You can take it with you. Your comfort zone, that is. You know, that cozy place that all these books and seminars and gurus keep telling you to leave. Leaving is scary, so sometimes even if you claim to be seeking “discomfort” (oof), maybe you really aren’t. But see, a zone is like a territory, or like a country. And the thing about leaving your comfort zone is that you’re not a tourist, visiting these risky new places for a little while and then retreating back home. No, you’re an imperialist, putting forth a considerable effort to extend your borders over an area that wasn’t always yours. There’s a reason that board game is called Risk. But once that happens, your zone is bigger, and you are comfortable doing more things. You can survive job interviews. Extreme sports. Awkward social situations. What I find people forget to tell you about leaving your comfort zone is that you’re not supposed to return to it, wipe your sweaty brow and say “phew, well that was ultimately healthy, I’m sure. Now to never do it again.” The idea is to make the uncharted realm the newest part of your zone and say “I don’t necessarily have to come back here again, but at least I know I probably can if I want to.” Always making an effort to test yourself is important, but don’t forget to take stock of where you are, and how your recently contested comforts are developing. fearlessstories.com
This post is a continuation in a series of weekly posts about my thoughts and learnings with regards to Tom Peter’s “The Future Shape of the Winner” Model and the “Excellence Audit” . I am in week 2 of a distance learning course to become an accredited user of the Excellence Audit. Please feel free to comment and/or add to my thoughts below.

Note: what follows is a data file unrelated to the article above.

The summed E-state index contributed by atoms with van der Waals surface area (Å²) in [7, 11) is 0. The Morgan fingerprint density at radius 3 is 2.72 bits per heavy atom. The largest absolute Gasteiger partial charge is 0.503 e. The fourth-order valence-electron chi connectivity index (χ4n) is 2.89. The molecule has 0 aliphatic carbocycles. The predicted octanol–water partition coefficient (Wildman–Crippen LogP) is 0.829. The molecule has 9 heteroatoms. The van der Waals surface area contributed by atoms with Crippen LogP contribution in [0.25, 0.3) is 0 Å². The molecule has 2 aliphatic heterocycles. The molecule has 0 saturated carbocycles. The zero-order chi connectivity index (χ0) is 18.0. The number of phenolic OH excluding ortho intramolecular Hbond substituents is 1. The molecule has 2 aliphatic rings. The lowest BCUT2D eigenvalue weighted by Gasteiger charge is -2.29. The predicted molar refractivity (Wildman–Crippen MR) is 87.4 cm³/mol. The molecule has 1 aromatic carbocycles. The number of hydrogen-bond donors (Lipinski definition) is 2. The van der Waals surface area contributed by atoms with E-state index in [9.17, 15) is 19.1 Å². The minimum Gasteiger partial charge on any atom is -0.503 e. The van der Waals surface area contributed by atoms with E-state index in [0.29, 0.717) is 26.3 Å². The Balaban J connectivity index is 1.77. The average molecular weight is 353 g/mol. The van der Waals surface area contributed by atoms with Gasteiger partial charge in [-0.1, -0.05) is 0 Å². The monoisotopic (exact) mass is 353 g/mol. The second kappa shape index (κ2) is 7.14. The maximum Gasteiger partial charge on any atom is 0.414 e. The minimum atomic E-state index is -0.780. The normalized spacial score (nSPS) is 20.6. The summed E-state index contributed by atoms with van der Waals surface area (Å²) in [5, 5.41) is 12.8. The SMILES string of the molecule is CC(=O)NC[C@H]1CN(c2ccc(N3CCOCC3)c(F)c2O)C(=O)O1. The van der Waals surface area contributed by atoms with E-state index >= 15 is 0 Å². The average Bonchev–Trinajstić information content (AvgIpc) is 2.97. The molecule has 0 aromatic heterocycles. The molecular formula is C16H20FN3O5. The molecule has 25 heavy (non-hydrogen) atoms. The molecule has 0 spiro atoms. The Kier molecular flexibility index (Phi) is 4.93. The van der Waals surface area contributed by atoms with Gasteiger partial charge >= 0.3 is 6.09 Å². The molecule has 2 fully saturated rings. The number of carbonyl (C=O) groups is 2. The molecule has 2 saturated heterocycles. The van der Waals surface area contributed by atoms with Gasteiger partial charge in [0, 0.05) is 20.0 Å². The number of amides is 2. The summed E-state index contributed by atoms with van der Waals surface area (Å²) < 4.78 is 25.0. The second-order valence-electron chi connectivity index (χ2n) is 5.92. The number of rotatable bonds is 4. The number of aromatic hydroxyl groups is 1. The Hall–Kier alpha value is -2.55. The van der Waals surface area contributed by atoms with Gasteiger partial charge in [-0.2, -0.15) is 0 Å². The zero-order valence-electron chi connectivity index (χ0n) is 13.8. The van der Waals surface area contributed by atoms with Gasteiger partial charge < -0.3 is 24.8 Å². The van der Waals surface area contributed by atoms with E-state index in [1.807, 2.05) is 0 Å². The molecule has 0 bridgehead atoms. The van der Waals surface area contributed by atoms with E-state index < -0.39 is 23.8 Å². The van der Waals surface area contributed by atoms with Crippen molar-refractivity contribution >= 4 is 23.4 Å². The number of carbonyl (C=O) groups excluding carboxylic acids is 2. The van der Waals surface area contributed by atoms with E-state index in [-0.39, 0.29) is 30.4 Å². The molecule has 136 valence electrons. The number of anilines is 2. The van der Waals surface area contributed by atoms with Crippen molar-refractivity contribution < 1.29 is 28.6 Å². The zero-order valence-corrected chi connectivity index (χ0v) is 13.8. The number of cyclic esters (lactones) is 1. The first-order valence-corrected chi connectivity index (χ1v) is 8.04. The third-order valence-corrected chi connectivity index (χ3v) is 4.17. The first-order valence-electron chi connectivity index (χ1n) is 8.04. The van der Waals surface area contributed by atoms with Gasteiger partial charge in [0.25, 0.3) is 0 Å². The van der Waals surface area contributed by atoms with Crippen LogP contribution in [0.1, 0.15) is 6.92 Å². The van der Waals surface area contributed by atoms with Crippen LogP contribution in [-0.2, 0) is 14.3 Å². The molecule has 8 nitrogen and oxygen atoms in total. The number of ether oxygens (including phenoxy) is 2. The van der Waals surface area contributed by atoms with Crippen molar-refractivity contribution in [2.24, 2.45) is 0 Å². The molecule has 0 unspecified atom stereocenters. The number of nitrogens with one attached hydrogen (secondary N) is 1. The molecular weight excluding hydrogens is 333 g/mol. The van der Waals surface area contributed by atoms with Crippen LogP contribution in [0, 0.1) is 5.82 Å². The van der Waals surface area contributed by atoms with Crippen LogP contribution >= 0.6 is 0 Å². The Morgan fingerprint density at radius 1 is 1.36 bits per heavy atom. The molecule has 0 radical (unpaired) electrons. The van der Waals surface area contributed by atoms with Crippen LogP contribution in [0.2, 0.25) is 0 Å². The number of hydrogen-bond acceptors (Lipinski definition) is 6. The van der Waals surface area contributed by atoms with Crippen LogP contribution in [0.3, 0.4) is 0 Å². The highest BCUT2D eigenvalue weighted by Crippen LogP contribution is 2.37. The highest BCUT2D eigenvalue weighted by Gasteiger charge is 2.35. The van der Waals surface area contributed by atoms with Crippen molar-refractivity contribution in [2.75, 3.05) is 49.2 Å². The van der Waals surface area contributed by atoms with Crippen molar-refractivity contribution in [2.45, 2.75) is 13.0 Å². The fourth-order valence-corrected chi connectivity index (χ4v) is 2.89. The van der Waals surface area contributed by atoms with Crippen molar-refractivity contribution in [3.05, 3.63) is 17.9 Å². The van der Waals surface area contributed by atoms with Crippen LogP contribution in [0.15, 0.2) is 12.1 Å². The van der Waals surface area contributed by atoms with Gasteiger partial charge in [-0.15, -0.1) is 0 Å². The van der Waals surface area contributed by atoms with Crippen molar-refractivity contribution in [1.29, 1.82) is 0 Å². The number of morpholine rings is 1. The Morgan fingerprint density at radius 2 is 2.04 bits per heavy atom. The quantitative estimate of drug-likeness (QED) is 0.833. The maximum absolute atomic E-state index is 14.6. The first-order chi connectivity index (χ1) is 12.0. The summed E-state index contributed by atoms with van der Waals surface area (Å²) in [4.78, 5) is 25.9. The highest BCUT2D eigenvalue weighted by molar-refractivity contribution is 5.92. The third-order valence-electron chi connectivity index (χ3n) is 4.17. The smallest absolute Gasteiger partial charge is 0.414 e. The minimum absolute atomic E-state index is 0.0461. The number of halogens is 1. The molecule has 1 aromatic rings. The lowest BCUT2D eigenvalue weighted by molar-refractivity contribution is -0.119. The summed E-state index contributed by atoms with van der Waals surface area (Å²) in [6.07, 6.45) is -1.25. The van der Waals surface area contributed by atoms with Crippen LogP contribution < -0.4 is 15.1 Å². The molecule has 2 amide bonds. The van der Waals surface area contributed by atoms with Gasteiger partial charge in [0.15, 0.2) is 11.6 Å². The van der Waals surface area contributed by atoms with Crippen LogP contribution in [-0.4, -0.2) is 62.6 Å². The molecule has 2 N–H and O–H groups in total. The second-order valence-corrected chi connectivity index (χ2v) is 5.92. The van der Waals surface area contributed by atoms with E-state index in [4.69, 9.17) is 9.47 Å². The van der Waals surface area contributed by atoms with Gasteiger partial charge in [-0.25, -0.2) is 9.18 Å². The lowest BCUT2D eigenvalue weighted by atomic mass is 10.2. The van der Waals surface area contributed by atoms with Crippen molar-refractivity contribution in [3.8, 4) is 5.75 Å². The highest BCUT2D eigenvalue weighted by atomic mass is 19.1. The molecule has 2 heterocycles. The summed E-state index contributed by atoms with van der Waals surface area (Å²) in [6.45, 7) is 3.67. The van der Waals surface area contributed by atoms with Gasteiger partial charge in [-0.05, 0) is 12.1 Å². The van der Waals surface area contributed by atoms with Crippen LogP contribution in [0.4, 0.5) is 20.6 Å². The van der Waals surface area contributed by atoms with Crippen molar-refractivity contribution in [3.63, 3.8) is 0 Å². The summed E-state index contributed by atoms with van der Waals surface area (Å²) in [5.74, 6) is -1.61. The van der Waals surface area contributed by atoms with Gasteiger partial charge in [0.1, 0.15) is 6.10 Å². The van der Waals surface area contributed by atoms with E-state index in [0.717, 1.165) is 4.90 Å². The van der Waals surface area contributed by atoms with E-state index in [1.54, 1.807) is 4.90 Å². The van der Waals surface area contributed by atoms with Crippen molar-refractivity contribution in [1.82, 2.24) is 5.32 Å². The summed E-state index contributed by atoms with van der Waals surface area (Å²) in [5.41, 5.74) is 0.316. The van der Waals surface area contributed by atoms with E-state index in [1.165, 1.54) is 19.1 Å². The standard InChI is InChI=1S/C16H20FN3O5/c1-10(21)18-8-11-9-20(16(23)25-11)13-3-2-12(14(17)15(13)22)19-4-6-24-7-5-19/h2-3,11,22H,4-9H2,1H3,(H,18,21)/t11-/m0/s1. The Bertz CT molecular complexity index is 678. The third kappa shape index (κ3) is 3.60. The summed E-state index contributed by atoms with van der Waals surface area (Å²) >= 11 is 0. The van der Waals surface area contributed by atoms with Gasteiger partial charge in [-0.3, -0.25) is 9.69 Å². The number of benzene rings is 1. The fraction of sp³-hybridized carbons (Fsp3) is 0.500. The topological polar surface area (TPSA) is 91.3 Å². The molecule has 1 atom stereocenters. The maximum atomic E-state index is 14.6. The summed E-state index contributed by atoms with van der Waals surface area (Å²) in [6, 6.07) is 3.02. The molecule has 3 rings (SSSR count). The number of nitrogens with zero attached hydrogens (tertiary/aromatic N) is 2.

Please note, these comments are based on what I have read before, the conversations I have had with Madeleine at Tom Peters Company, and of course from our first session. I may have some different thoughts after I read the materials tonight!
Future Shape of the Winner Model: What it is?
The Future Shape of the Winner is…
- A way to describe an organization that revolves around it’s people, understanding that they are nothing without them, and that if we stop moving and changing and moving forward in order to support our people, we will topple over and fail.
- Based around Tom Peter’s work over 20+ years, built around his professional services model.
- A way for organizations to put words around the challenges they are facing today.
How can it fit into my practice?
- This is something Madeleine and I talked about months ago. Measurement is paramount in my practice. I want to not only be able to show results, but also be able to confidently identify and prioritize areas the organization should target as areas for improvement.
- Although I always conduct some time of assessment when working with a client, this will be the first time I use a tool as thorough and as credible as I believe the FSW Model and Excellence Audit to be.
- Helping an organization conduct an Excellence Audit will not only help me better assist the executives in creating their change agenda, but it will provide a baseline for any other work I do from that point on, as well as provide me with the breadth and depth of context I need about the organization in order to do my work well.
- It’s just a darn good tool to have in my toolbox.
The Kinds of Situations Where it Might Add Value to My Clients…
- Performance Issues, low morale, and/or culture issues with no real diagnosis
- Lots of perceived “problem areas” with no way to prioritize
- Lack of baseline information and feedback from employees about the state of the organization
- Organization who wants to think ahead strategically, for the long term, vs. just putting out fires
- Organization tight on budget who wants to target their dollars for development in the most efficient way